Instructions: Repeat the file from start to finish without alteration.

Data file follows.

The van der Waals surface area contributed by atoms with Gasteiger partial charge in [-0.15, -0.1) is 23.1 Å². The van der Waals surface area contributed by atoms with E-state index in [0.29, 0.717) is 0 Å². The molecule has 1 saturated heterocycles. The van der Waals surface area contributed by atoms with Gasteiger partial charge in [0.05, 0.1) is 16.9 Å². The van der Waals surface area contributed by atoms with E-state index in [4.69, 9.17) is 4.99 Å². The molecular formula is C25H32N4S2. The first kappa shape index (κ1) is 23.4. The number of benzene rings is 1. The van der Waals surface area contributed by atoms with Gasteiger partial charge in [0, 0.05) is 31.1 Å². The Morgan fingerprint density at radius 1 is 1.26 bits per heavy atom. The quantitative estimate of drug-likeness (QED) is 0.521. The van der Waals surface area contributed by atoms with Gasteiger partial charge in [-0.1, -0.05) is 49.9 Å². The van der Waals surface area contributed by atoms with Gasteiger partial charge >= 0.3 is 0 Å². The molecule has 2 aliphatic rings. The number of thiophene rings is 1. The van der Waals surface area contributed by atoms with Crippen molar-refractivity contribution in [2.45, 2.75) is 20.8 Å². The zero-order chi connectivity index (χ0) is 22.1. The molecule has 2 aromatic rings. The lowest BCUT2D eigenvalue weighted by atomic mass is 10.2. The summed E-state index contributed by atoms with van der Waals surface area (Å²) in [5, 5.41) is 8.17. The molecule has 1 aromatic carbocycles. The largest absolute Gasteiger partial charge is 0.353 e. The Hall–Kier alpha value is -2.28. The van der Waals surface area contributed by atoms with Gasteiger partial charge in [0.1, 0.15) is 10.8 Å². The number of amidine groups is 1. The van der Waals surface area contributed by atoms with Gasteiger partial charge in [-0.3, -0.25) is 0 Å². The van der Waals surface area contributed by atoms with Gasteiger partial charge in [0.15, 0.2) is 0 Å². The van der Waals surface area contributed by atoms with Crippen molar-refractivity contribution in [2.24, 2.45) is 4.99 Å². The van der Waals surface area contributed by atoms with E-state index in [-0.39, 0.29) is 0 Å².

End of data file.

The van der Waals surface area contributed by atoms with Gasteiger partial charge in [-0.15, -0.1) is 23.1 Å². The van der Waals surface area contributed by atoms with E-state index in [0.29, 0.717) is 0 Å². The molecule has 1 saturated heterocycles. The van der Waals surface area contributed by atoms with Gasteiger partial charge in [0.05, 0.1) is 16.9 Å². The van der Waals surface area contributed by atoms with E-state index in [4.69, 9.17) is 4.99 Å². The molecular formula is C25H32N4S2. The first kappa shape index (κ1) is 23.4. The number of benzene rings is 1. The van der Waals surface area contributed by atoms with Gasteiger partial charge in [0, 0.05) is 31.1 Å². The Morgan fingerprint density at radius 1 is 1.26 bits per heavy atom. The quantitative estimate of drug-likeness (QED) is 0.521. The van der Waals surface area contributed by atoms with Gasteiger partial charge in [-0.1, -0.05) is 49.9 Å². The van der Waals surface area contributed by atoms with Gasteiger partial charge >= 0.3 is 0 Å². The molecule has 2 aliphatic rings. The number of thiophene rings is 1. The van der Waals surface area contributed by atoms with Crippen molar-refractivity contribution in [2.45, 2.75) is 20.8 Å². The zero-order chi connectivity index (χ0) is 22.1. The molecule has 2 aromatic rings. The lowest BCUT2D eigenvalue weighted by atomic mass is 10.2. The summed E-state index contributed by atoms with van der Waals surface area (Å²) in [5, 5.41) is 8.17. The molecule has 1 aromatic carbocycles. The largest absolute Gasteiger partial charge is 0.353 e. The Hall–Kier alpha value is -2.28. The van der Waals surface area contributed by atoms with Gasteiger partial charge in [0.1, 0.15) is 10.8 Å². The number of amidine groups is 1. The van der Waals surface area contributed by atoms with Gasteiger partial charge in [-0.3, -0.25) is 0 Å². The van der Waals surface area contributed by atoms with Gasteiger partial charge in [0.15, 0.2) is 0 Å². The van der Waals surface area contributed by atoms with Crippen molar-refractivity contribution in [2.24, 2.45) is 4.99 Å². The van der Waals surface area contributed by atoms with E-state index in [-0.39, 0.29) is 0 Å².